- The US mid-term elections take place tonight. Early results are set to filter through in Asian trade starting from 11am tomorrow AEDT.
- The consensus among analysts is for the Democrats to retake control of the lower house, while the Republicans will keep control of the Senate.
- This primer has all the key information as US voters prepare to head to the booths.
The US mid-term elections kick off tonight, with early results set to filter through during Asian trade tomorrow.
Political analysts are broadly in agreement about how it will play out. But as has been shown in recent years, the results are anything but predictable.
And unexpected outcomes in the political sphere have certainly had the capacity to move markets.
In view of that, we’ve compiled a quick primer with everything you need to know before the elections kick off.
What’s up for grabs?
Many see the November 6 vote as a referendum on the first two years of the Trump presidency.
But American elections are very different to the way Australia’s political system operate – although there are similarities too.
First up it’s worth noting that Donald Trump is not up for election – the next Presidential election is in November 2020 (thus the name “midterms”)
Like Australia, the American congress has a bicameral national legislature, with a Senate (upper house) and House of Representatives (lower house), but the term cycles are slightly different.
All 435 seats in the lower house and 35 of the 100 seats in the upper house are up for grabs in this vote. The entire House of Reps is re-contested every two years.
The Republicans currently have control of both houses.
Senators serve staggered six-year terms with a third up for re-election every two years. (In Australia, it’s a half-senate election every 3 years on 6-year terms – although Turnbull’s 2016 double dissolution election put every senate seat up for grabs).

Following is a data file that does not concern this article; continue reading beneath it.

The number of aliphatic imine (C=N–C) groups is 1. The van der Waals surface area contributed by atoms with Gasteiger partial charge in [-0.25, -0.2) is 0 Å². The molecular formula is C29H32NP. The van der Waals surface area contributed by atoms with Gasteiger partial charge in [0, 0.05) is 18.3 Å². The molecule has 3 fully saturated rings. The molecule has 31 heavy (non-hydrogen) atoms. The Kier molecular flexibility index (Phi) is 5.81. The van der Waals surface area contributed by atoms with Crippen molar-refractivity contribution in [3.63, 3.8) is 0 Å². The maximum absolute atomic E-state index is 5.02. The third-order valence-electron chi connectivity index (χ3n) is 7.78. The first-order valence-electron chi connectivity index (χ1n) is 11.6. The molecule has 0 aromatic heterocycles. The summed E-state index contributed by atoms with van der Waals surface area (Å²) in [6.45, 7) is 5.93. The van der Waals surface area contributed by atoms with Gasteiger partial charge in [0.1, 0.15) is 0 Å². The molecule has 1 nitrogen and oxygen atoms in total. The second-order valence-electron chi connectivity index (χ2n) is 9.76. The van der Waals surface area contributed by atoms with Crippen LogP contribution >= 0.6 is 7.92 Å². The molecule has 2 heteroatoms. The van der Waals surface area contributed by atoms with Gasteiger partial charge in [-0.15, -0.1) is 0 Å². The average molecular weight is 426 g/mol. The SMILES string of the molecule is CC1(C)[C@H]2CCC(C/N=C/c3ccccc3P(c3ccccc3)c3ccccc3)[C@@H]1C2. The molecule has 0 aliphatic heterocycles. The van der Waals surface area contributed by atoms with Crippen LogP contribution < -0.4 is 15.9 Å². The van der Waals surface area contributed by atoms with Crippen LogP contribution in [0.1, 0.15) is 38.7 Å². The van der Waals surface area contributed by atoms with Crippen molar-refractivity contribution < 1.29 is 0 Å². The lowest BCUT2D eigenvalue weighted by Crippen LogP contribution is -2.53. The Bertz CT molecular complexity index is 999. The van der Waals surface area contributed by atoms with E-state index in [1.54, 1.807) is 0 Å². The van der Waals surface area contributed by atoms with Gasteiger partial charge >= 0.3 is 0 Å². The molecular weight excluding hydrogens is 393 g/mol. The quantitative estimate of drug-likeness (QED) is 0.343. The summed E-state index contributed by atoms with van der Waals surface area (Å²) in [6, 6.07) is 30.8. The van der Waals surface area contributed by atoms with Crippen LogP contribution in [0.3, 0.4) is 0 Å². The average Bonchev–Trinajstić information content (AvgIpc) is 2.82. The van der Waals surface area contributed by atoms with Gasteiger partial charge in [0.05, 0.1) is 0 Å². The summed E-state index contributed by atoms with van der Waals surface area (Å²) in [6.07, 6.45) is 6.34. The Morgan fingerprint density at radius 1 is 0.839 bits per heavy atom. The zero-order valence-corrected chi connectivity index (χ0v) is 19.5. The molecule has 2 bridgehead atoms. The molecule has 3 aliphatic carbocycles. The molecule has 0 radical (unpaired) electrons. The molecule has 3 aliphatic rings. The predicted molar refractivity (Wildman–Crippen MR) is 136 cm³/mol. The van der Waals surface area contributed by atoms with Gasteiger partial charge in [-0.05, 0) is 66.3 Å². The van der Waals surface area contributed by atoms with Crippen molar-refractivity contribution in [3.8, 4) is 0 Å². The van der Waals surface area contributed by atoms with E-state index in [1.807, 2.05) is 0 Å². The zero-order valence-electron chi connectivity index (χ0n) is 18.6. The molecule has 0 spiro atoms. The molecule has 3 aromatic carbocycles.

Who’s expected to win?
The consensus among political analysts and pollsters is for the Democrats to win back the House, while the Republicans will maintain a majority in the Senate.
The Republican Party’s current majority in the House is 238-193, so the Democrats need to win another 23 seats to re-take control.
The Republican majority in the Senate is a razor-thin 51-49. However, 26 of the 35 seats up for re-election in this year’s mid-terms are held by Democrats, so they need to win two additional seats along with holding onto their existing 26, to gain a majority.
It’s a big ask, but the unknown factor in all this is voter turnout. Four years ago, less than 37% of eligible voters turned up at the ballot box. There’s talk of a record turnout for this midterm, so who’s motivated to show up will make a big difference to the result.
When will the results be known?
The first exit polls from east-coast states will start coming through at around 11am AEDT.
So during the course of Asian trade on Wednesday, markets will get a read on the result — particularly for the House.
Key regions such as Pennsylvania, New Jersey and Florida will offer an early glimpse of the national mood and the ultimate result.
The Senate could take a bit longer. Of the 10 Senate races are shaping up as “battleground” elections, two are on the east coast (Florida and West Virginia). But the majority are in Western states where polls close later.
Predicting how markets react to political events is a very inexact science.
However, for the result deemed to have the highest probability — a Democrat House with a Republican Senate — Westpac said the US dollar and US bond yields “could fall slightly”.
With the resulting political gridlock, “signature legislation would be highly unlikely. But markets should at least take comfort from the prospect of smoother passage of government funding measures and raising the debt ceiling,” Westpac said.
If such a result occurs, analysts from ANZ expect Trump to re-focus oh his foreign policy agenda, which “likely implies a tougher stance on trade”.
While Westpac applies an 85% probability to a Democrat-controlled House, Daniel Wilson and Tom Kenny from ANZ aren’t so sure.
Their base-case is the same but they only assign it a 55% probability, citing four key reasons why the Republicans could still win control of both houses.
However, according to Westpac’s analysts the President’s approval rating is a “robust indicator” for winning (or losing) seats in the House.
“Trump is unpopular with an approval rating of 42%; the lowest rating for any president at this stage of their term going back to Truman in the late 1940’s,” they said